“We charge ACS with criminal behavior.”
On Monday, a group of protesters picketed on Fulton Street in downtown Manhattan against what they are calling the illegal practices of the New York City Administration for Children’s Services (ACS) in closing several day care centers across the city, including the Alonzo Daughtry Memorial Day Care Center in Brooklyn.
ACS is a city agency that protects New York City’s children from abuse and neglect. “Along with our community partners, Children’s Services provides neighborhood-based services to help ensure children grow up in safe, permanent homes with strong families,” reads the ACS website.
However, ACS is also in charge of approving day care contract applications, and earlier this year the agency eliminated dozens of child care providers’ contracts in order to instate EarlyLearn NYC, “the city’s new education model that will merge child care and early education into a single, seamless system and establish a foundation for success for the city’s neediest children,” according to the ACS website.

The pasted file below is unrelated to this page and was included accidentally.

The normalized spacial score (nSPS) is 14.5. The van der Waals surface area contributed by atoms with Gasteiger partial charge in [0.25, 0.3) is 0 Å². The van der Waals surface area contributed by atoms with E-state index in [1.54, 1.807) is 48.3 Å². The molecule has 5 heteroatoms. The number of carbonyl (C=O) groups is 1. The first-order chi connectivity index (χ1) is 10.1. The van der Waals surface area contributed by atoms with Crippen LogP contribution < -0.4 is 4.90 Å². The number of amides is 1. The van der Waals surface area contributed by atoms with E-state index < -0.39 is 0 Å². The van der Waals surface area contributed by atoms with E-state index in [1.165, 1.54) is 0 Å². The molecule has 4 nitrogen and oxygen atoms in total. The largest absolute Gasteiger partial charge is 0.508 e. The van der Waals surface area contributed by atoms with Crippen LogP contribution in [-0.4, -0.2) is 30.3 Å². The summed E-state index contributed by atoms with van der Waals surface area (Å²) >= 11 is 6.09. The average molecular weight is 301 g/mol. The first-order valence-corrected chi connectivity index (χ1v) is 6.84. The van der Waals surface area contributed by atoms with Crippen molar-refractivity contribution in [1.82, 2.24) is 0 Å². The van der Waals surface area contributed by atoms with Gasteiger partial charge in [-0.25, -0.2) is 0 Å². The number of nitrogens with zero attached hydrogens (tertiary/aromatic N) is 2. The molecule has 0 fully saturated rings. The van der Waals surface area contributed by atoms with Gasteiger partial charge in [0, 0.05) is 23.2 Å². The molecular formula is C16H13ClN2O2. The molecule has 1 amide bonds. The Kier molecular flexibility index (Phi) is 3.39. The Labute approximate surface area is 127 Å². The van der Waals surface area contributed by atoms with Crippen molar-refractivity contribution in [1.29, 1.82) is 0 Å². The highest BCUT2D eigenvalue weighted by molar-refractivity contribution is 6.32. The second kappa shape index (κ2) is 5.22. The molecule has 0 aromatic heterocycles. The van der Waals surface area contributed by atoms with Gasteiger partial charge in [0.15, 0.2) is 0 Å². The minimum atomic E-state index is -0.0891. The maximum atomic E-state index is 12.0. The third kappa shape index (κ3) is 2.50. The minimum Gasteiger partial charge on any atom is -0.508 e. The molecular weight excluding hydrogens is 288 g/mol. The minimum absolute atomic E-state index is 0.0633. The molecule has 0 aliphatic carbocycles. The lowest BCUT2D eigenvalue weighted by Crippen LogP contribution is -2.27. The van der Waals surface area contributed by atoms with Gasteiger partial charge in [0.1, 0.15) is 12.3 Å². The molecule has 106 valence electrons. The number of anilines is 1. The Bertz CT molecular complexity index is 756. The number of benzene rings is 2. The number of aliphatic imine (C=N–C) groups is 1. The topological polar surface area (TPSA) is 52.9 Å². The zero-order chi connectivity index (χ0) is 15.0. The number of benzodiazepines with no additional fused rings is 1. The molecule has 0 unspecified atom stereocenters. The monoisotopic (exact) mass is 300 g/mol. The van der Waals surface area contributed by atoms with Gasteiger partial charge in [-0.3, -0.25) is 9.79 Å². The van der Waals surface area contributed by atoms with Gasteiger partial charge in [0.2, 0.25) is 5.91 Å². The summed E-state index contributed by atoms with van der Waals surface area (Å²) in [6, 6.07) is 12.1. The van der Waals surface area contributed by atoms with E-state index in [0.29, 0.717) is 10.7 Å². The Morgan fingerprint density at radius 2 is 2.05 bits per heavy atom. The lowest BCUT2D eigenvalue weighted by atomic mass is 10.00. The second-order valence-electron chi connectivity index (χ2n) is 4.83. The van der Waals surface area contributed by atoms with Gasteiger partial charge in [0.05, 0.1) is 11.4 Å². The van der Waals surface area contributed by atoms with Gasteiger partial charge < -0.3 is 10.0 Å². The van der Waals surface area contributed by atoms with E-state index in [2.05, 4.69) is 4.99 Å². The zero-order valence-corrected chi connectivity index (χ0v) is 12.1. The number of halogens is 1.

The problem is that many of the rejected contracts are from small businesses providing a much-needed service in close-knit neighborhoods. Among the protesters were the Rev. Hebert Daughtry and his wife, who said the ACS’s new campaign is closing many of the Black-owned day cares in the city.
In August, parents and day care providers protested at a public hearing and spoke out about the changes in the city’s day care plan.
“We’ve won three awards for our performance,” said Beverly Campbell, of the Afro-American Parents Educational Centers, to the New York World at the protest in August. “We took over three failing day care centers and brought them to excellence. But on our [application], we still didn’t qualify.”
Protesters in support of Alonzo Daughtry Memorial Day Care Center, which has also won various awards but did not have its contract approved this year, accused ACS of tampering with the scores of some day cares to make it appear that they were underperforming.
ACS did not respond by press time with comment, and the Alonzo Daughtry protesters plan to continue their picket for three days.